Is It the End of the Semester System?
In higher education, the number of semesters represents how long you are going to school and the time you spend to learn. It is used as the yardstick or the standard for your training or schooling. But, just recently, competency-based education is being considered. Will this end the semester system?
“It’s a two-year course,” “the school offers a four-year education,” “I’m a fifth year student in this university,” “it will require you a two-semester training.” These are familiar statements in higher education because of the semester system. Semesters or academic years are basically the basis of how long you have been learning.
The use of the academic years, credit hours, or the semester system has been established and formalized since the early 1900s. School and universities worldwide adopted the system in which education is measured by the time you spent learning, not by how much you have learned. The semester system is the basis or the template for designing and creating college courses, programs and trainings, accrediting or certifying them and finally funding or financially backing them through the use of the federal student aid.
But just recently, for the first time in history, the Department of Education considered another option. It is about competency-based learning or education or simply direct assessment.
The idea is that universities and other educational institutions are allowed to get student-aid financial support or funding by creating and forming college programs that directly assess and measure learning instead of time spent for learning. With such idea, students are encouraged and allowed to learn or get education at their own pace. The university or the school measures and certifies what they have learned or what they know and what they are capable of and what they are able to do.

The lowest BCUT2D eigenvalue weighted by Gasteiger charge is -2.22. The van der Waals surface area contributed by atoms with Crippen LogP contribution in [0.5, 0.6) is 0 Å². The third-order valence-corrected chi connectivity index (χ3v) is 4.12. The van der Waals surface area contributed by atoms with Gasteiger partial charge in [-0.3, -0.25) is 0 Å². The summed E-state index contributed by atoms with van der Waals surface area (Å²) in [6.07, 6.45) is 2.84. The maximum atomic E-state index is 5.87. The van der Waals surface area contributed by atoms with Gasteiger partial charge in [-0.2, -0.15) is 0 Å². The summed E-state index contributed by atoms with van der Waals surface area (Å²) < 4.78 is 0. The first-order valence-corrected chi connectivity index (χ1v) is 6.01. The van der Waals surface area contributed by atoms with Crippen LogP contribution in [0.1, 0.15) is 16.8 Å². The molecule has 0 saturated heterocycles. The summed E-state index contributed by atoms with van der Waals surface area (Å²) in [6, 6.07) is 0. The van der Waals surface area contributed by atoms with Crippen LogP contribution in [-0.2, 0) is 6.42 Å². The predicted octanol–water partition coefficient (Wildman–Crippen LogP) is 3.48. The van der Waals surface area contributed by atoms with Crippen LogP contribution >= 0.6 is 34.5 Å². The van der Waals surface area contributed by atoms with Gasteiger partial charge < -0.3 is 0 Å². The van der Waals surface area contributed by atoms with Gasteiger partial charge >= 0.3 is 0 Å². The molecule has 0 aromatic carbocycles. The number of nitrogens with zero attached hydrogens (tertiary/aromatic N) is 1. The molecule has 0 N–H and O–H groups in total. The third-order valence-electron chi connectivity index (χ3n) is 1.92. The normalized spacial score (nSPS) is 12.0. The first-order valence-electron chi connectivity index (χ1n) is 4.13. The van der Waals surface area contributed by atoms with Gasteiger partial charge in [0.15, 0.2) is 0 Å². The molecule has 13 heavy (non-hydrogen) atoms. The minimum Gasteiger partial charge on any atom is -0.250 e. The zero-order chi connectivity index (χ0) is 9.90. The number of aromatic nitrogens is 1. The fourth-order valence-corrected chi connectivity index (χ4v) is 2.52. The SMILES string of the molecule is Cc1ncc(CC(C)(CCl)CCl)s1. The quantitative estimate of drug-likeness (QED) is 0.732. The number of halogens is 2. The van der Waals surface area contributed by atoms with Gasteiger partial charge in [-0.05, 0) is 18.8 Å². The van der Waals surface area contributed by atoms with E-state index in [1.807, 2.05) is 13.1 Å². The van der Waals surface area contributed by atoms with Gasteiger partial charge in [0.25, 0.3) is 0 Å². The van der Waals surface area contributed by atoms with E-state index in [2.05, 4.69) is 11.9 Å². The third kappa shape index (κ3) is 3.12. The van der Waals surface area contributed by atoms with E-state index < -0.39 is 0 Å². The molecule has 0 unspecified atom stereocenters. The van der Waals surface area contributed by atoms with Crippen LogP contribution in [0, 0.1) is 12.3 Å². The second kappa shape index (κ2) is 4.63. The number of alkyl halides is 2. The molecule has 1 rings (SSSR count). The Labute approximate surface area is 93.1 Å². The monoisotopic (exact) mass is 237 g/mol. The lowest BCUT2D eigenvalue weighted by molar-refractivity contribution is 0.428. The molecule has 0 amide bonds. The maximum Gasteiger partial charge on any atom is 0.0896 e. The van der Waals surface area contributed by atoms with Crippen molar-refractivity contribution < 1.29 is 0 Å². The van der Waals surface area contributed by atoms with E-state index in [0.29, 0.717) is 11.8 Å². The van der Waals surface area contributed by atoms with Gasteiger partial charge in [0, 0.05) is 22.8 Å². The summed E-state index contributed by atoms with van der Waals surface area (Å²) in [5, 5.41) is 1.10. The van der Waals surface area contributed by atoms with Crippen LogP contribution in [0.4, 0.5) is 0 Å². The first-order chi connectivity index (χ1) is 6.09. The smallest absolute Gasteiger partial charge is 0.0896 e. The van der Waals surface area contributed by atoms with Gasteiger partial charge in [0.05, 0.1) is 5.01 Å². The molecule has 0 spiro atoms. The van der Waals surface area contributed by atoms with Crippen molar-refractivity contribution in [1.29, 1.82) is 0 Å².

The competency-based education programs offer people the opportunity to learn even during their late 20s. In fact, research shows that the biggest pool of potential and current college students are not from the age bracket of 18 to 20 years old. It has been found out that people in early 20s and until late 30s are still trying to earn a second degree, have not yet completed their first degree, or are trying to update their skills and learnings.
This kind of learning allows and encourages people to study and be educated according to their own pace. It offers a chance for individuals who still hope to get higher education even if they are already passed the age that is believed to be the best time to acquire a degree.
The competency-based learning programs grant students the opportunity to fit and tailor learning and education around their life rather than them fitting their lives around a standard academic timetable. This then enables individuals who are already working to acquire higher education without constraint or pressure.
With these new education programs and the promising outcome and change it will give to people, schools, universities and other learning institutions, many are beginning to consider changing the semester system and adopting the competency-based education programs.